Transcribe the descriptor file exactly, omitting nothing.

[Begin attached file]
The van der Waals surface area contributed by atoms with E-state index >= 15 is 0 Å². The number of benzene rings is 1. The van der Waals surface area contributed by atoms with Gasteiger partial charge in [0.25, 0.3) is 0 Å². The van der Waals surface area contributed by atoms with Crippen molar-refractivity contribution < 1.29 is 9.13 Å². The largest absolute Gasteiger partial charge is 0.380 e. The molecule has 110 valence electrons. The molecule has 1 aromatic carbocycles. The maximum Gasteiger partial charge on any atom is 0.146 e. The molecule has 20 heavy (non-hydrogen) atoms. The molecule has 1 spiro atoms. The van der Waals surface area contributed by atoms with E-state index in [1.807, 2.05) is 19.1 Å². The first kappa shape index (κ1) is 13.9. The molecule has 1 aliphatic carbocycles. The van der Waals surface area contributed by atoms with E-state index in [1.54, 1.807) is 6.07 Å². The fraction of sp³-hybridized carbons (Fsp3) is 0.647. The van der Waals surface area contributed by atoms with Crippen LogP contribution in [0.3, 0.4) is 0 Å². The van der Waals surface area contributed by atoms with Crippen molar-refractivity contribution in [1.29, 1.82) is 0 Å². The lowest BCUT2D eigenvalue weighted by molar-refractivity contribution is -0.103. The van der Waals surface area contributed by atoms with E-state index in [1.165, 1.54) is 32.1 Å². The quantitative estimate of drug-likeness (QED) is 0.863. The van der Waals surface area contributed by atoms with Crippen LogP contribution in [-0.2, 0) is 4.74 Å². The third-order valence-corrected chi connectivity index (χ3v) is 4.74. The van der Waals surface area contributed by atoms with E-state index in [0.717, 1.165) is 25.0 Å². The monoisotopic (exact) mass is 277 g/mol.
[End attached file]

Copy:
The van der Waals surface area contributed by atoms with E-state index >= 15 is 0 Å². The number of benzene rings is 1. The van der Waals surface area contributed by atoms with Gasteiger partial charge in [0.25, 0.3) is 0 Å². The van der Waals surface area contributed by atoms with Crippen molar-refractivity contribution < 1.29 is 9.13 Å². The largest absolute Gasteiger partial charge is 0.380 e. The molecule has 110 valence electrons. The molecule has 1 aromatic carbocycles. The maximum Gasteiger partial charge on any atom is 0.146 e. The molecule has 20 heavy (non-hydrogen) atoms. The molecule has 1 spiro atoms. The van der Waals surface area contributed by atoms with E-state index in [1.807, 2.05) is 19.1 Å². The first kappa shape index (κ1) is 13.9. The molecule has 1 aliphatic carbocycles. The van der Waals surface area contributed by atoms with E-state index in [1.54, 1.807) is 6.07 Å². The fraction of sp³-hybridized carbons (Fsp3) is 0.647. The van der Waals surface area contributed by atoms with Crippen LogP contribution in [0.3, 0.4) is 0 Å². The van der Waals surface area contributed by atoms with Crippen molar-refractivity contribution in [1.29, 1.82) is 0 Å². The lowest BCUT2D eigenvalue weighted by molar-refractivity contribution is -0.103. The van der Waals surface area contributed by atoms with E-state index in [1.165, 1.54) is 32.1 Å². The quantitative estimate of drug-likeness (QED) is 0.863. The van der Waals surface area contributed by atoms with Crippen LogP contribution in [-0.2, 0) is 4.74 Å². The third-order valence-corrected chi connectivity index (χ3v) is 4.74. The van der Waals surface area contributed by atoms with E-state index in [0.717, 1.165) is 25.0 Å². The monoisotopic (exact) mass is 277 g/mol.